The Southern Baptist Convention (SBC) voted to oust two of its churches Tuesday for being too inclusive on LGBTQ+ matters, the Associated Press reports.
The decisions were made during a hearing by the church's executive committee, which acts as the governing board for the Nashville-based SBC when it is not in session, the Tennessean notes.
The SBC, the largest Protestant denomination in the United States, banned the two churches for affirming homosexual behavior.
Southern Baptist leader Al Mohler expressed his approval of the committee's actions on Twitter, writing, "These actions were necessary and proper."
The Southern Baptist Convention Executive Committee just disfellowshipped two churches for affirmation of homosexuality: Towne View Baptist Church in Kennesaw, GA and St. Matthews Baptist Church in Louisville, KY. These actions were necessary and proper.— Albert Mohler (@albertmohler) February 23, 2021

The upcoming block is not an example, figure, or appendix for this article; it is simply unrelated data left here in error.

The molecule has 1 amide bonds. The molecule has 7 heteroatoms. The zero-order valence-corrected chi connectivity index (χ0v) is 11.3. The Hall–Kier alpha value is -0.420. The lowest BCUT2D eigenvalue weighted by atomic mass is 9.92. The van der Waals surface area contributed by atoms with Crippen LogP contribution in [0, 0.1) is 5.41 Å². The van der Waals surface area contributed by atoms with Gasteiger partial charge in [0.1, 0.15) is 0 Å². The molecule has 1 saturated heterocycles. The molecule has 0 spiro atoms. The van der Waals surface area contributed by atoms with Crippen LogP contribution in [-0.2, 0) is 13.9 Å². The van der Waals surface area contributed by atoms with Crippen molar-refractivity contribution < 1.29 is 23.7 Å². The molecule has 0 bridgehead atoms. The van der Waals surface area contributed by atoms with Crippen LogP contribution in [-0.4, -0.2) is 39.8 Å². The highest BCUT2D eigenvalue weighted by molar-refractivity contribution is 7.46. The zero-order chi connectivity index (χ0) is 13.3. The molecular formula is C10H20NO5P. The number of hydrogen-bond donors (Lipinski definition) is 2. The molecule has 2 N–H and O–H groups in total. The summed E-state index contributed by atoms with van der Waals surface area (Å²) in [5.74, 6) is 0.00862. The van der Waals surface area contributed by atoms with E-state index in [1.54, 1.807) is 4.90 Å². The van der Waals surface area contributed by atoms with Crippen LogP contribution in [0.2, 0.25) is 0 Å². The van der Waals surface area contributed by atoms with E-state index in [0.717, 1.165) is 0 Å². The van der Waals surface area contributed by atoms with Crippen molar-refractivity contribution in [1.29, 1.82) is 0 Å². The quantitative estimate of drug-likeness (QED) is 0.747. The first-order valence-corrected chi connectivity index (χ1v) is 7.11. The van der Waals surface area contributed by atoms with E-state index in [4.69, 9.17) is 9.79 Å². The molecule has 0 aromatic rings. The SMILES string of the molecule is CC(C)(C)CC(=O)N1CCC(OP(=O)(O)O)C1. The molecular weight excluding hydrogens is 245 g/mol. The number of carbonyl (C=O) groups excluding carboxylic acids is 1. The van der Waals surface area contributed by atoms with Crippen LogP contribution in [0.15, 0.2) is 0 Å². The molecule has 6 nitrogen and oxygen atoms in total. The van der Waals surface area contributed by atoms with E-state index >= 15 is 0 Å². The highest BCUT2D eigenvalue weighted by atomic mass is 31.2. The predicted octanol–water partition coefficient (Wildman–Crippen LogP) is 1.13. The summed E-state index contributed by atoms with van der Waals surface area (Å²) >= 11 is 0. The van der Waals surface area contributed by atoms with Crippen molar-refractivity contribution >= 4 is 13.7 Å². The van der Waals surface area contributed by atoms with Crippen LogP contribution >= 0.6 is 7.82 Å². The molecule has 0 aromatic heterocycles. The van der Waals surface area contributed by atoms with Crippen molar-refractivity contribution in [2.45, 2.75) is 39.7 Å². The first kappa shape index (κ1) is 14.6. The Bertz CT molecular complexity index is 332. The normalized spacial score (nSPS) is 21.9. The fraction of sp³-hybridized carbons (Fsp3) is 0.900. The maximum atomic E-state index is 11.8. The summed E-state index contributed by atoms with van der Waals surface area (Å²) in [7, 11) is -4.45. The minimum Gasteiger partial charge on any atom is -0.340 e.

Towne View Baptist Church of Kennesaw, Georgia, one of the banned churches, first admitted a gay couple to its congregation in 2019.
"We knew that this wouldn't pass unnoticed," Rev. Jim Conrad said in a Friday interview with The Tennessean.
The outlet reports that over 30 percent of Towne View's congregation left the church over the decision.
Conrad explained that his church was warned a year ago about their potential ousting, and then received a follow-up warning last month, but that the ban is a blessing in disguise.
"It's given us a chance to tell our story," Conrad said.
He added, "We feel like we've followed God's leadership and we endured a lot of pain, people leaving, but those that have remained are committed that there is a place for this kind of church in our community and the response has been very overwhelming."
St. Matthews Baptist of Louisville, Kentucky, the other ousted church, was previously kicked out of the Kentucky Baptist Convention in 2018 for making financial donations that benefitted the Cooperative Baptist Fellowship, which had recently allowed the hiring of LGBTQ+ employees at the time, according to the AP.